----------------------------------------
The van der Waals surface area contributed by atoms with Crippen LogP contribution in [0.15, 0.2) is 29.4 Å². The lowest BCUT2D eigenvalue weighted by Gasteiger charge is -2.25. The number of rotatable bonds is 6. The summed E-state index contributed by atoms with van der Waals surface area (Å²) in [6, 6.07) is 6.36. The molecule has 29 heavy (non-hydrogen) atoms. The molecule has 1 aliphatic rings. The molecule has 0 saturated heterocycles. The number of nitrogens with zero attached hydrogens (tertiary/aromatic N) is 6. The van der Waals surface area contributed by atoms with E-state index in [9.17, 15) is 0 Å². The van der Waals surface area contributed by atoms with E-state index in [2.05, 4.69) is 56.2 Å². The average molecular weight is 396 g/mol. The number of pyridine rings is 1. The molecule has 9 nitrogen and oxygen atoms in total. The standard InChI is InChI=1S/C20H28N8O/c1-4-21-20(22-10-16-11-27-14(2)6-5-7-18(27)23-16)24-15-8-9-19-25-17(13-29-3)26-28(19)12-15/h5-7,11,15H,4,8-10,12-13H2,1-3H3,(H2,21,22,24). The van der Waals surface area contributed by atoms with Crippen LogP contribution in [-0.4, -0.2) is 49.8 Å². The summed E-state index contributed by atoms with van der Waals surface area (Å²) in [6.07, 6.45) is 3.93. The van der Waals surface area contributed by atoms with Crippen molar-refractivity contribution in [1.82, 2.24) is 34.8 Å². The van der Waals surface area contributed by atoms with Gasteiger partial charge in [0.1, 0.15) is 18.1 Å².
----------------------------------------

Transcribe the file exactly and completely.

The van der Waals surface area contributed by atoms with Crippen LogP contribution in [0.15, 0.2) is 29.4 Å². The lowest BCUT2D eigenvalue weighted by Gasteiger charge is -2.25. The number of rotatable bonds is 6. The summed E-state index contributed by atoms with van der Waals surface area (Å²) in [6, 6.07) is 6.36. The molecule has 29 heavy (non-hydrogen) atoms. The molecule has 1 aliphatic rings. The molecule has 0 saturated heterocycles. The number of nitrogens with zero attached hydrogens (tertiary/aromatic N) is 6. The van der Waals surface area contributed by atoms with E-state index in [9.17, 15) is 0 Å². The van der Waals surface area contributed by atoms with E-state index in [2.05, 4.69) is 56.2 Å². The average molecular weight is 396 g/mol. The number of pyridine rings is 1. The molecule has 9 nitrogen and oxygen atoms in total. The standard InChI is InChI=1S/C20H28N8O/c1-4-21-20(22-10-16-11-27-14(2)6-5-7-18(27)23-16)24-15-8-9-19-25-17(13-29-3)26-28(19)12-15/h5-7,11,15H,4,8-10,12-13H2,1-3H3,(H2,21,22,24). The van der Waals surface area contributed by atoms with Crippen LogP contribution in [-0.4, -0.2) is 49.8 Å². The summed E-state index contributed by atoms with van der Waals surface area (Å²) in [6.07, 6.45) is 3.93. The van der Waals surface area contributed by atoms with Crippen molar-refractivity contribution in [1.82, 2.24) is 34.8 Å². The van der Waals surface area contributed by atoms with Gasteiger partial charge in [0.1, 0.15) is 18.1 Å².